Kiosks in Hospitals on AEDs and Sudden Cardiac Arrest
New Kiosks Offer Helpful Information on Defibrillators, Sudden Cardiac Arrest at Morristown Memorial, Overlook
By Atlantic Health
Atlantic Ambulance’s Atlantic HeartSmart AED recently unveiled two new kiosks designed to educate visitors at Morristown Memorial and Overlook Hospital about the dangers of sudden cardiac arrest and the importance of having defibrillators close by when they occur.
A recent ceremony to unveil the kiosks brought together representatives from organizations who advocate awareness of sudden cardiac arrest and integrating defibrillator use and training in the community and home. The unveiling also highlighted the recent efforts of Atlantic HeartSmart to offer defibrillators for sale to patients and the public in a hospital setting and its ongoing work with community organizations.
The kiosks, which stand about seven feet tall, each display a Philips home automated external defibrillator (AED), its battery and a set of the pads that would be used on a patient.
Near the top of the kiosk is a monitor that plays a video which describes sudden cardiac arrest and explains how the AED is used. Atlantic HeartSmart AED, part of the Atlantic Ambulance Corporation, created the kiosks and collaborated with Atlantic Health, to place them in areas of Morristown Memorial Hospital and Overlook Hospital in highly visited areas of the hospitals. One kiosk is located in the lobby of Gagnon Cardiovascular Institute at Morristown Memorial Hospital, while the other is located in the main lobby of Overlook Hospital. “These kiosks will fulfill a vital role in the continuum of care Atlantic Health provides to patients and visitors, by educating them about how to protect themselves after they have left the hospitals,” said Joyce Hildenbrand, LCSW, manager, Atlantic HeartSmart AED.
The kiosks are intended to raise awareness about the deadliness of sudden cardiac arrest, which occurs about 80 percent of the time at home. According to the American Heart Association, the use of a defibrillator within a few minutes of the onset of sudden cardiac arrest can reverse its effects. While the AMA has no statistics for the exact number of cardiac arrests that occur each year, emergency medical services treat nearly 300,000 victims of out-of-hospital cardiac arrest. It is estimated that more than 95 percent of cardiac arrest victims die before reaching the hospital. In cities where defibrillation is provided within 5 to 7 minutes, the survival rate from sudden cardiac arrest is as high as 30–45 percent.
“Experience has shown that time can make all the difference when sudden cardiac arrest occurs, and having the training and equipment readily available to treat it are invaluable tools,” Maryann Villone, RN, coordinator of Atlantic HeartSmart AED.
At the unveiling of the kiosks, members of Atlantic Health’s Gagnon Cardiovascular Institute, such as Frank Smart, MD, chairman of cardiovascular medicine, and Steven Sheris, MD, chief of cardiology for Overlook Hospital, were joined by representatives from other organizations who share the understanding of the importance of AED use and training. Among the guests were JoAnne Taylor Babbitt, who founded the John Taylor Babbitt Foundation to honor her son, who died at age 16 from an undiagnosed heart condition while playing basketball. In addition to raising awareness of heart disease and supporting research on genetic cardiac disorders, the foundation works to install defibrillators in schools, athletic venues and public gathering places. The foundation, working with Atlantic HeartSmart AED and Chatham Borough and Township, recently installed 15 defibrillators at athletic fields in both municipalities. The Foundation and Atlantic HeartSmart are also working on a template that can be used by other towns to implement AED programs.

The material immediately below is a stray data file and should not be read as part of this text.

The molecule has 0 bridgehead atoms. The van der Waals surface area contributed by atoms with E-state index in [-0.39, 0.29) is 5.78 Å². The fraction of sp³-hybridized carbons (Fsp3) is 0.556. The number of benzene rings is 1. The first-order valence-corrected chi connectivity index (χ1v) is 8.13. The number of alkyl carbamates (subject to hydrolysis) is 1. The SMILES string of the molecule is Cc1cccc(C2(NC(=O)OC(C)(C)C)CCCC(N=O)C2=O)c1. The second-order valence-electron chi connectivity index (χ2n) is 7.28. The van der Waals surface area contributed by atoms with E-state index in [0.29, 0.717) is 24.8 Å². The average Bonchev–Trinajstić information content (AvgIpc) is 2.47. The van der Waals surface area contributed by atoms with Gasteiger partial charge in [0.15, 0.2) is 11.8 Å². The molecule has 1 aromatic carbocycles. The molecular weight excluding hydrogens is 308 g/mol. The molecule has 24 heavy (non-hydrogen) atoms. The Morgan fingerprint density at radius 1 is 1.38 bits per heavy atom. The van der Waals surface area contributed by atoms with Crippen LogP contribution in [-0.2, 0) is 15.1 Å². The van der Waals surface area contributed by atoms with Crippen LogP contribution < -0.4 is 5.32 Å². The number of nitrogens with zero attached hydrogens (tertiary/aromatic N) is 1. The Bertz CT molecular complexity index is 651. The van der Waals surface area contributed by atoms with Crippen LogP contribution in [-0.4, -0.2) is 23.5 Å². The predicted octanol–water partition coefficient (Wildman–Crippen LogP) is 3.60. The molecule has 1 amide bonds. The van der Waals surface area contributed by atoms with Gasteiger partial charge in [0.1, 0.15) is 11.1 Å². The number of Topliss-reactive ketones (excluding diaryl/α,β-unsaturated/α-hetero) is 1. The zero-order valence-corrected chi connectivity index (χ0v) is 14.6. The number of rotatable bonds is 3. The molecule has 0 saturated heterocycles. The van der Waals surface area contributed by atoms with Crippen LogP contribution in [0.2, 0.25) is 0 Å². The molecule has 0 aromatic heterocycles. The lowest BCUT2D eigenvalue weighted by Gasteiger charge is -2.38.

“Raising awareness about how to prevent sudden cardiac death is a key component of the work we do with our foundation, and critical for our success,” Mrs. Babbitt said. “According to the American Heart Association, sudden cardiac arrest is widely misunderstood so I am very pleased to be part of this initiative to help educate people about what can be done to prevent deaths due to cardiac arrhythmias.”
Lisa Salberg, of the Hypertrophic Cardiomyopathy Association, also attended and spoke at the unveiling. Salberg founded the non-profit organization formed to provide information, support and advocacy to patients, their families and medical providers about hypertrophic cardiomyopathy, in which heart muscle abnormally thickens.
“I am thrilled to see AED education and access made so understandable and accessible to the visitors of Atlantic Health Hospitals,” Salberg said. “With greater understanding of AED’s and more placed in homes, community centers, schools and places of business, we can begin to make greater strides toward the goal of lower deaths related to sudden cardiac arrest.” The kiosks also feature information on how patients, their caregivers and the general public can purchase the device from Atlantic HeartSmart, an authorized distributor of the Philips HeartStart AED.
David C. Columbus, National Sales Manager for the Philips HeartStart Home Defibrillator, said Atlantic HeartSmart is the first organization to make the Philips device available to purchase through a hospital setting. “Atlantic HeartSmart has taken a very progressive approach by offering defibrillators in hospitals, something which will help enhance the safety of patients after they leave the hospital,” Columbus said.